DEDICATED TO THE ADVANCEMENT OF COSMETIC SCIENCE
THE SOCIETY OF COSMETIC CHEMISTS
The Society of Cosmetic Chemists was founded in 1945 to promote high standards of practice in cosmetic sciences. Dedicated to the advancement of cosmetic science, the Society strives to increase and disseminate scientific information through meetings and publications. Our mission is to further the interests and recognition of cosmetic scientists while maintaining the confidence of the public in the cosmetic and toiletries industry.
The Southeast Chapter of the Society of Cosmetic Chemists was formed in 1978 and is one of 19 Chapters within the National Society. We regularly conduct chapter meetings throughout the Southeast area featuring industry speakers presenting the latest innovations and topics within the cosmetic industry. In addition, the Chapter hosts an annual Supplier's Social Event, providing an enjoyable social and cultural outing for members and supporters.
Society of Cosmetic Chemists
P.O. Box 182
Olive Branch, MS 38654
J. Strickland & Company
“The Needs and Care of Melanin Rich Skin types – A Point to be Addressed by Inclusivity Trends for Cosmetics”
With consumers looking to personalize their beauty regimes for their specific needs, supported by proactive self-education about their beauty, it is imperative that beauty product brands respond to these evolving needs to ensure consumers of different skin-types feel included during their product selection. Beauty product formulators need to fully understand the science behind melanin-rich skin in order to create the best performing products and meet the expectations of melanin-skin rich beauty consumers. Personalization is a focus and current consumer trend, particularly in the beauty and personal care industry. The drive to personalization is also a result of the diversity and inclusivity movement. Consumers are looking to personalize their beauty regimes for their specific needs. Melanin-rich beauty consumers are recognizing that there are key differences in the structural properties of skin with varying melanin content. Education and understanding of the structural properties of their unique skin is a priority for these consumers. Unique shades require unique solutions in beauty products. As a result, formulators must understand how to adapt their formulations to the requirements of such skin-types in the development of products for more diverse skin.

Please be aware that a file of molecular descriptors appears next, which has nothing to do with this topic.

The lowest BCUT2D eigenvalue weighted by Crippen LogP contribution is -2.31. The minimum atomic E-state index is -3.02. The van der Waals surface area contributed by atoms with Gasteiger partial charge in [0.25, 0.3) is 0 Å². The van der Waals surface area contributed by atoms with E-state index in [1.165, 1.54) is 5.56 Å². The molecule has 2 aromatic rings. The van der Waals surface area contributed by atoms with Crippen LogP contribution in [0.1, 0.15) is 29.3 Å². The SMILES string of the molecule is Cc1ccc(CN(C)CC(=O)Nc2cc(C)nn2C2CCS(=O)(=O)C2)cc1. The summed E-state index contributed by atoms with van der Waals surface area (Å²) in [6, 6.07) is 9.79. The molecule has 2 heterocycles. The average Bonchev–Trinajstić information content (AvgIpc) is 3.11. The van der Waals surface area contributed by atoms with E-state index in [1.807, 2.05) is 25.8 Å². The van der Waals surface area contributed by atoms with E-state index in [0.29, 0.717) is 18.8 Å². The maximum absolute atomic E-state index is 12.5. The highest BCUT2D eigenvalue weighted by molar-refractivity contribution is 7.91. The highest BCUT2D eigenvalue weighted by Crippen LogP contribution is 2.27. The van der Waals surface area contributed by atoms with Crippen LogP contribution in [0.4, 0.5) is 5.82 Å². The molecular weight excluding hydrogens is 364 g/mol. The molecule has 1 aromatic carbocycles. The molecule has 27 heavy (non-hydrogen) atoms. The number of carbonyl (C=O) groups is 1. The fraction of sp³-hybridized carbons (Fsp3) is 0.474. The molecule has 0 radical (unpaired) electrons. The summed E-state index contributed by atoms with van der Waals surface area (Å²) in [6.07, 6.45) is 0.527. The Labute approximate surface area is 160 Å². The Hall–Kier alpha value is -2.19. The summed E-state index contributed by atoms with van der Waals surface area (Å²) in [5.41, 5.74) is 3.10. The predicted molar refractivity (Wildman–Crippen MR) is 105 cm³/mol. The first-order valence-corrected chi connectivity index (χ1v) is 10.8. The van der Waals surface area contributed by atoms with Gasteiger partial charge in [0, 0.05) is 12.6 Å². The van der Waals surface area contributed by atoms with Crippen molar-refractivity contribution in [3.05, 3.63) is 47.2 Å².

Dr. Abigail Casey is an Applied Technology Manager for active ingredients, North America for Care Solutions, Evonik Corporation. She obtained her PhD in Chemical and Life Science Engineering from Virginia Commonwealth University. In her role she supports technical applications and development for active ingredients in formulations for both leave-on and rinse-off applications. In her free time she is a practicing licensed cosmetologist and enjoys gardening.